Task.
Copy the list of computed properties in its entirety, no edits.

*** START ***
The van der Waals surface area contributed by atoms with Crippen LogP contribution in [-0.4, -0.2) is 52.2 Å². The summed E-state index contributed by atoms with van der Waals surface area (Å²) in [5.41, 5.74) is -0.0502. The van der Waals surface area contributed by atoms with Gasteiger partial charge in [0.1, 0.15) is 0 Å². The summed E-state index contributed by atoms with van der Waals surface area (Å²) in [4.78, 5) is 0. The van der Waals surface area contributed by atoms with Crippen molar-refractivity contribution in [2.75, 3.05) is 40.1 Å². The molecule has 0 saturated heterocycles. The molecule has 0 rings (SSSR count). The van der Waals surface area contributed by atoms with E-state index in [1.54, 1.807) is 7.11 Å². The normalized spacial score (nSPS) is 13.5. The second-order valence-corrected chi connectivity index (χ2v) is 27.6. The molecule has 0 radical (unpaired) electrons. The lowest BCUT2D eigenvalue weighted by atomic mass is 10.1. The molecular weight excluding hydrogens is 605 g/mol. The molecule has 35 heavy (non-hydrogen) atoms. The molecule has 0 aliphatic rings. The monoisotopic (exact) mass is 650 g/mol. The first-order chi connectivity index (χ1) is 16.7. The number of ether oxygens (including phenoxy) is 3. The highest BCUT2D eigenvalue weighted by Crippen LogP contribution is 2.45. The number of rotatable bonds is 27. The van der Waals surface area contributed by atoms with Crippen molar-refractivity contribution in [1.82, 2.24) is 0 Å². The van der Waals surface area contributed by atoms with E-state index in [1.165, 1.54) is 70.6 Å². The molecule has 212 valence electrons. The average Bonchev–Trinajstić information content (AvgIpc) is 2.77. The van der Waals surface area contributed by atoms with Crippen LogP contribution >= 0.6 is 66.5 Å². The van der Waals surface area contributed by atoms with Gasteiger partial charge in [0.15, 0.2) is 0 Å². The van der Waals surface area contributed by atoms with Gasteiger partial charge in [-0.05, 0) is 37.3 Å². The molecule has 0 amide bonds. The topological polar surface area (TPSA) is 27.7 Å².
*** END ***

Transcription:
The van der Waals surface area contributed by atoms with Crippen LogP contribution in [-0.4, -0.2) is 52.2 Å². The summed E-state index contributed by atoms with van der Waals surface area (Å²) in [5.41, 5.74) is -0.0502. The van der Waals surface area contributed by atoms with Gasteiger partial charge in [0.1, 0.15) is 0 Å². The summed E-state index contributed by atoms with van der Waals surface area (Å²) in [4.78, 5) is 0. The van der Waals surface area contributed by atoms with Crippen molar-refractivity contribution in [2.75, 3.05) is 40.1 Å². The molecule has 0 saturated heterocycles. The molecule has 0 rings (SSSR count). The van der Waals surface area contributed by atoms with E-state index in [1.54, 1.807) is 7.11 Å². The normalized spacial score (nSPS) is 13.5. The second-order valence-corrected chi connectivity index (χ2v) is 27.6. The molecule has 0 radical (unpaired) electrons. The lowest BCUT2D eigenvalue weighted by atomic mass is 10.1. The molecular weight excluding hydrogens is 605 g/mol. The molecule has 35 heavy (non-hydrogen) atoms. The molecule has 0 aliphatic rings. The monoisotopic (exact) mass is 650 g/mol. The first-order chi connectivity index (χ1) is 16.7. The number of ether oxygens (including phenoxy) is 3. The highest BCUT2D eigenvalue weighted by Crippen LogP contribution is 2.45. The number of rotatable bonds is 27. The van der Waals surface area contributed by atoms with Crippen molar-refractivity contribution in [1.82, 2.24) is 0 Å². The van der Waals surface area contributed by atoms with E-state index in [1.165, 1.54) is 70.6 Å². The molecule has 212 valence electrons. The average Bonchev–Trinajstić information content (AvgIpc) is 2.77. The van der Waals surface area contributed by atoms with Crippen LogP contribution >= 0.6 is 66.5 Å². The van der Waals surface area contributed by atoms with Gasteiger partial charge in [0.15, 0.2) is 0 Å². The van der Waals surface area contributed by atoms with Gasteiger partial charge in [-0.05, 0) is 37.3 Å². The molecule has 0 amide bonds. The topological polar surface area (TPSA) is 27.7 Å².